Most comedy depends on the impact of the surprise – Just Like That relies entirely on the familiar. Those who enjoyed this faithful Tommy Cooper tribute the most were also those who couldn’t help but join in with the time-weathered punchlines.
John Hewer captures the be-fezzed comic icon’s childish spirit. The throaty rasp, the haughty laughs at his own silliness, or the lumbering, ursine clumsiness that poleaxe any attempts at deft, stylish conjuring tricks.
That it is an impersonation necessarily puts some distance between the performer and the audience. We know that every mimicked guffaw has been practised in a way we are less likely to consider when watching a stand-up performing their own material. But if there’s one thing that’s certain about Cooper’s relentless parade of cheesy puns and contrived prop gags, it’s that they can wear down any resistance. Like his natural heir, Tim Vine, persistence and a chipper manner becomes infectious.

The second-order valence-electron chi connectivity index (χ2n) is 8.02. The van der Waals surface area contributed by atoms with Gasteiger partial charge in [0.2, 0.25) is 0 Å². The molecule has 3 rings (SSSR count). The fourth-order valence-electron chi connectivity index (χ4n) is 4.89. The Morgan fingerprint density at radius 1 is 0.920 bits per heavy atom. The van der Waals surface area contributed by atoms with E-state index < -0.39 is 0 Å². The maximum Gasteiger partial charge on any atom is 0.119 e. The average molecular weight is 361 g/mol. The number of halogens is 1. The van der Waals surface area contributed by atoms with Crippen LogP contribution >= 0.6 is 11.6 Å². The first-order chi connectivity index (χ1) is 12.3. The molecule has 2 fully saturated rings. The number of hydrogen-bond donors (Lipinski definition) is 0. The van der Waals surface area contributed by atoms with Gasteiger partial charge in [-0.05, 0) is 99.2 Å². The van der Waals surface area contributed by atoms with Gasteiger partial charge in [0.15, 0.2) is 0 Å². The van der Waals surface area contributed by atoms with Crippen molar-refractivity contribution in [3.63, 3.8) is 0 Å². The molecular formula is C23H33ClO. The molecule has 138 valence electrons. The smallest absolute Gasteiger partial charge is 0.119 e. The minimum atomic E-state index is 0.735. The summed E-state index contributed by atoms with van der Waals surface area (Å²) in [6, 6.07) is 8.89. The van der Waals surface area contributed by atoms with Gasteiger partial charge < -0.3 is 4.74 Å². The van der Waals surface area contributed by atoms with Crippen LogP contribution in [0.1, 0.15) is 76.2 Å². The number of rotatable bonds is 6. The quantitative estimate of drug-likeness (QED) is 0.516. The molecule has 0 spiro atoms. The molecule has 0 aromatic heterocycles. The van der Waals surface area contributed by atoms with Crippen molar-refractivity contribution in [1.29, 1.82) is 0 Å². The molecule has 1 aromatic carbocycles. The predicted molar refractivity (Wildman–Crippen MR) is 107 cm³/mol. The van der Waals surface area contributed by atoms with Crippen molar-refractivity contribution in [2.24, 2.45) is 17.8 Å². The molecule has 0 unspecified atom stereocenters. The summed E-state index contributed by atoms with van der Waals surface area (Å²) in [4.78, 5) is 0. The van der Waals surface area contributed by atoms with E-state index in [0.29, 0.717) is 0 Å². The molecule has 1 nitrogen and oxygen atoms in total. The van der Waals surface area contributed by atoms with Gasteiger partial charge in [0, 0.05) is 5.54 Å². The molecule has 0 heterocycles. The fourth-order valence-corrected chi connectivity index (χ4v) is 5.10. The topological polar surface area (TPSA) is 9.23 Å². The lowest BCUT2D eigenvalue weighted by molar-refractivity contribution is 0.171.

Hewer, of course, starts from a position of strength, too. No one is going to come to Just Like That if they are in any way uncertain about being a Tommy Cooper fan. His task, then, is to reawaken those memories… with the added difficulty of rose-tinted hindsight having filtered out any dud routines (and they do exist). This he does with an innocent charm that matches the original as closely as he follows Cooper’s cadences and script. Occasionally he even achieves what Cooper could famously do, and get a laugh without saying a thing; anticipation is enough.
There is little point in describing his family-friendly material: the corny wordplay or the displays of conjuring that teeter on the precipice of disaster until he pulls off an unexpected display of skill, or which, against the odds, actually work until he cloddishly reveals the mechanisms behind them. Needless to say, Hewer has been keeping the country’s prop-makers busy with visual gags – notably an end-of-the-pier rendition of Bob Dylan’s Blowing In The Wind that closes the first half.
This production, which has the blessing of the Cooper estate, does not attempt to consider anything about the comedian’s life, as recent plays and TV biopics have done, but simply to recreate the simple pleasures of his performance. Times have moved on, of course, and no one can ever recreate the peculiar alchemy that made Cooper a star. But if you fancy a trip down memory lane, then it’s money, ticket, ticket, money…. Just like that.